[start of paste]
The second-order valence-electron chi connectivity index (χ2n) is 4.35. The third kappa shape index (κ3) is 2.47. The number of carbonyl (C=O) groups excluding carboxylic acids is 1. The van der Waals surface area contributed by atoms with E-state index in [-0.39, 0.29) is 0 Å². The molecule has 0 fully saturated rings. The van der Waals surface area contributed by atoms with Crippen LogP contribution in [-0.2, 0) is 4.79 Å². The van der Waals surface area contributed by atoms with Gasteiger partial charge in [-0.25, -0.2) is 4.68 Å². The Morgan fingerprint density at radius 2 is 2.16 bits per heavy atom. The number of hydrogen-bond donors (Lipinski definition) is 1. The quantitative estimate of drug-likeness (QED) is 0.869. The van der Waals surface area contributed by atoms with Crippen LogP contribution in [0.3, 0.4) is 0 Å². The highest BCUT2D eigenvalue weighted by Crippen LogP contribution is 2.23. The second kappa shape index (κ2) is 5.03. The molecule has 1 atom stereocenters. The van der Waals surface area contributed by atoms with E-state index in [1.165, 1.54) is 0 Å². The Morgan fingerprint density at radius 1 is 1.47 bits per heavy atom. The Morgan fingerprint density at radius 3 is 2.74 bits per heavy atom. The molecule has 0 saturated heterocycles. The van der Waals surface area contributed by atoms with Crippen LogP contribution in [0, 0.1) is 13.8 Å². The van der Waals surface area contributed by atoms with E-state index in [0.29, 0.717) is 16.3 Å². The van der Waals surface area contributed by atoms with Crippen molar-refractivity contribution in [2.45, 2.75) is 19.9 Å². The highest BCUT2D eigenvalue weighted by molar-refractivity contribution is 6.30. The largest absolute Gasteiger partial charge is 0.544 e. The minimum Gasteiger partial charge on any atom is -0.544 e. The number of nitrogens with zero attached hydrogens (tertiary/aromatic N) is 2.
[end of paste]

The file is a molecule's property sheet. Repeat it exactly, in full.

The second-order valence-electron chi connectivity index (χ2n) is 4.35. The third kappa shape index (κ3) is 2.47. The number of carbonyl (C=O) groups excluding carboxylic acids is 1. The van der Waals surface area contributed by atoms with E-state index in [-0.39, 0.29) is 0 Å². The molecule has 0 fully saturated rings. The van der Waals surface area contributed by atoms with Crippen LogP contribution in [-0.2, 0) is 4.79 Å². The van der Waals surface area contributed by atoms with Gasteiger partial charge in [-0.25, -0.2) is 4.68 Å². The Morgan fingerprint density at radius 2 is 2.16 bits per heavy atom. The number of hydrogen-bond donors (Lipinski definition) is 1. The quantitative estimate of drug-likeness (QED) is 0.869. The van der Waals surface area contributed by atoms with Crippen LogP contribution in [0.3, 0.4) is 0 Å². The highest BCUT2D eigenvalue weighted by Crippen LogP contribution is 2.23. The second kappa shape index (κ2) is 5.03. The molecule has 1 atom stereocenters. The van der Waals surface area contributed by atoms with E-state index in [1.165, 1.54) is 0 Å². The Morgan fingerprint density at radius 1 is 1.47 bits per heavy atom. The Morgan fingerprint density at radius 3 is 2.74 bits per heavy atom. The molecule has 0 saturated heterocycles. The van der Waals surface area contributed by atoms with Crippen LogP contribution in [0, 0.1) is 13.8 Å². The van der Waals surface area contributed by atoms with E-state index in [0.29, 0.717) is 16.3 Å². The van der Waals surface area contributed by atoms with Crippen molar-refractivity contribution in [2.45, 2.75) is 19.9 Å². The highest BCUT2D eigenvalue weighted by molar-refractivity contribution is 6.30. The largest absolute Gasteiger partial charge is 0.544 e. The minimum Gasteiger partial charge on any atom is -0.544 e. The number of nitrogens with zero attached hydrogens (tertiary/aromatic N) is 2.